I talk about retouching being intended to make someone look like themselves on their best day. I’ve also talked about making them look the way they might appear in memory: a little more polished, but still themselves. A model’s skin can look clearer and smoother under different lighting or on a different day. Her hair can look neater and sleeker with a different stylist and with different products. She can shave her legs more carefully or use inexpensive soothing balms to avoid razor burn and bumps. She can apply her makeup differently. Etc. These are all minor things and also things that it’s easy for the brain to gloss over in a quick glance.
Body shape is different. When we go out of our way to make a body skinnier in post production, we’re not just neatening or removing distractions. We’re not cleaning up temporary or accidental issues. We are changing something that is not a variable, circumstantial thing. We are explicitly stating that smaller is better and more attractive than a body’s actual dimensions and changing something that is not changeable except over a large amount of time with a large amount of (often dangerous, often medical) intervention and effort. Body shape has substance. The brain registers it both in person and in memory. It’s not a trivial change when we make someone skinnier and there’s nothing ambiguous about the message it sends.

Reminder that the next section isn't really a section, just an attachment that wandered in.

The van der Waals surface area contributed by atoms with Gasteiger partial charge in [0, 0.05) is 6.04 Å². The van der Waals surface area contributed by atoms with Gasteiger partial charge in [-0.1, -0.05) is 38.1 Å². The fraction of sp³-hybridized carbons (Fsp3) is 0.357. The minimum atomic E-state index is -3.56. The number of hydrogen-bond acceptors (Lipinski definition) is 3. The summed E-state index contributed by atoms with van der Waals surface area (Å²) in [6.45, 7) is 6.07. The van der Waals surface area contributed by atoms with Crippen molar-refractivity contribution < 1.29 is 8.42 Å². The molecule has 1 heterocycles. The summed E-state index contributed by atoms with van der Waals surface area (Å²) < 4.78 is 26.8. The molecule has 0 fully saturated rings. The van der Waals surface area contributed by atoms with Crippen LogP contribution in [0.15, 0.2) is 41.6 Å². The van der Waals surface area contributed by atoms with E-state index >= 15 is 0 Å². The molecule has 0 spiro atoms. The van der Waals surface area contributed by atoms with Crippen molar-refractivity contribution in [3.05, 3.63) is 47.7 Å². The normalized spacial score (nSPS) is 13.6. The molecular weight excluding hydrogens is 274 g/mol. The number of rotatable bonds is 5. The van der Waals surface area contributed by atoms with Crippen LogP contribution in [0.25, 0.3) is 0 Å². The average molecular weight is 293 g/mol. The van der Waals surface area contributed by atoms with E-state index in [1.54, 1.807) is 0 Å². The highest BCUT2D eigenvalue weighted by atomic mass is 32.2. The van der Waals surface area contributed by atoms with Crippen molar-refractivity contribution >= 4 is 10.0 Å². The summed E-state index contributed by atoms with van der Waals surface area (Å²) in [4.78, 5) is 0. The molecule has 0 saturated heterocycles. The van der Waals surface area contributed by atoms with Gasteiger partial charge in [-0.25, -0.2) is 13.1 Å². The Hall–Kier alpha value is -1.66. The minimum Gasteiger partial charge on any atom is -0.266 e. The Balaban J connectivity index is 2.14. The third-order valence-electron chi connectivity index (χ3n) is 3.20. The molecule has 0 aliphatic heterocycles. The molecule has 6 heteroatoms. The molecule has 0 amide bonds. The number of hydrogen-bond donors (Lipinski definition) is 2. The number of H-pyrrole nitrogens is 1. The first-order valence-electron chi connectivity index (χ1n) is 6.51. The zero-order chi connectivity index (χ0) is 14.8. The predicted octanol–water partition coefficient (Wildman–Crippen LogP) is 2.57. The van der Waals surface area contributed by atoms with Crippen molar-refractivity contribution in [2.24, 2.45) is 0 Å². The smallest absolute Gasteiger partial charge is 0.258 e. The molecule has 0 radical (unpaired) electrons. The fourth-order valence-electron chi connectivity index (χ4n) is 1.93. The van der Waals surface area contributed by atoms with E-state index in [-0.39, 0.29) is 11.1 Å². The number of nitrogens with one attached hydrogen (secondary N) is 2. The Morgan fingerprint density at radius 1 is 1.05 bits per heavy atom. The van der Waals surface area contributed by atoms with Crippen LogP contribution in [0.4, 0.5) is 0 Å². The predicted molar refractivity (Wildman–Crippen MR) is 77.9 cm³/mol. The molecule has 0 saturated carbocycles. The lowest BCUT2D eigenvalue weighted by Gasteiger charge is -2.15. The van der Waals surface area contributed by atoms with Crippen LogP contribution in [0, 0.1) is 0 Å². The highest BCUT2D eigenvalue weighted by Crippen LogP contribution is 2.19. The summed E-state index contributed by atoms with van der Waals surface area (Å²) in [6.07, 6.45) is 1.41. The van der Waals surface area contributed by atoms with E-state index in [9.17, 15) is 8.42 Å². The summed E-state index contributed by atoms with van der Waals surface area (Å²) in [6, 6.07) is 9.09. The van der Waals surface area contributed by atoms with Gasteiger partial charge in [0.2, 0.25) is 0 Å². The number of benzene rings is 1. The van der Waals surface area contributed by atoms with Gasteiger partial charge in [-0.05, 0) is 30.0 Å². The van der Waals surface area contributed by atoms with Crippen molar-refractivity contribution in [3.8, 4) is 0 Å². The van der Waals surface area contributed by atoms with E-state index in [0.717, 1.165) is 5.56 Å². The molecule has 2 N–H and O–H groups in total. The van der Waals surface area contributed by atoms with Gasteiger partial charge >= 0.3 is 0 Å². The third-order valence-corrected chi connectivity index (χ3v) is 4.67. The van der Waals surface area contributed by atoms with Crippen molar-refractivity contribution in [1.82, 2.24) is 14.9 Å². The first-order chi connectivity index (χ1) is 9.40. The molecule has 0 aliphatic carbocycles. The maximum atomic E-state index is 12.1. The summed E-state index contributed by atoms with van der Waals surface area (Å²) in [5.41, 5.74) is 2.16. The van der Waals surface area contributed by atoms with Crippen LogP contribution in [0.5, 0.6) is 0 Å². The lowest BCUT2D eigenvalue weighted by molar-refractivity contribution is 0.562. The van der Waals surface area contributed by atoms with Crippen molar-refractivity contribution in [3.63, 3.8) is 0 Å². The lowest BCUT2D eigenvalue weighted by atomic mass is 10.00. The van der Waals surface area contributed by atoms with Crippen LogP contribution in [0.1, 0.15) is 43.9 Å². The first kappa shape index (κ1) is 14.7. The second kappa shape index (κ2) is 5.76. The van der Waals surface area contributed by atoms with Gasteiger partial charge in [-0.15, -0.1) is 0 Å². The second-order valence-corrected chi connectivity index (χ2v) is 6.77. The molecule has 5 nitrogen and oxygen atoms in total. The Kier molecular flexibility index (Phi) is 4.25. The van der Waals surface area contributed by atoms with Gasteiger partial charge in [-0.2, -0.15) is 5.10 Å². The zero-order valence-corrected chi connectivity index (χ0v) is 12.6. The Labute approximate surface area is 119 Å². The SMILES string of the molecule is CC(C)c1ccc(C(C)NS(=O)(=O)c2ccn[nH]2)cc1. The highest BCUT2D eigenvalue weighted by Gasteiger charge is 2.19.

When we do this to well known models and celebrities, it’s even worse. We’re taking someone whose appearance is already well known, who is already looked up to as a role model; someone people aspire to be and we are telling people that even they are not good enough. They need to be skinnier even when their appearances are already often unrealistic standards to begin with with their designer products and many-thousand dollar styling teams and personal trainers. We are creating a completely impossible and often dangerous ideal.
Yes, eating disorders DO come out of this ideal. Granted, there are many other variables that lead to eating disorders and erradicating skinny-retouching will not eliminate eating disorders by any stretch of the imagination, but we shouldn’t be contributing. Our responsibility is to do what we can do and remain blameless where we can. We can be advocates in other areas as well, but we have concrete and direct control over this particular thing. And so is it really a question whether we should act ethically? Of course we should.
So, there’s the long and short of it: It’s really never okay to make people skinnier in retouching just for the sake of making them “more attractive”. Bigger bodies are beautiful the way they are. Let’s just start phasing this practice out right now.
…That said that there are times when making people skinnier isn’t actually making people skinnier and we’re going to discuss these exceptions, how to recognize them, and when they are and aren’t okay.
A closing note: I encourage retouchers and non-retouchers alike to read this series. Retouchers because we all need to be having this conversation on ethics and technique within our industry. Non-retouchers because I urge you to learn to recognize when “making someone skinnier” (or rather making a body part smaller or larger) isn’t actually making a judgment call on weight for your own peace of mind and your own self esteem. As I’ve stated many times, I believe in retouching education and public awareness as the answer to a lot of self image problems that arise from people encountering contemporary media in general and retouching in particular.
If you enjoyed this post, please consider supporting me on Patreon!
Photography by Stephanie Maulding // Model: Michelle Dione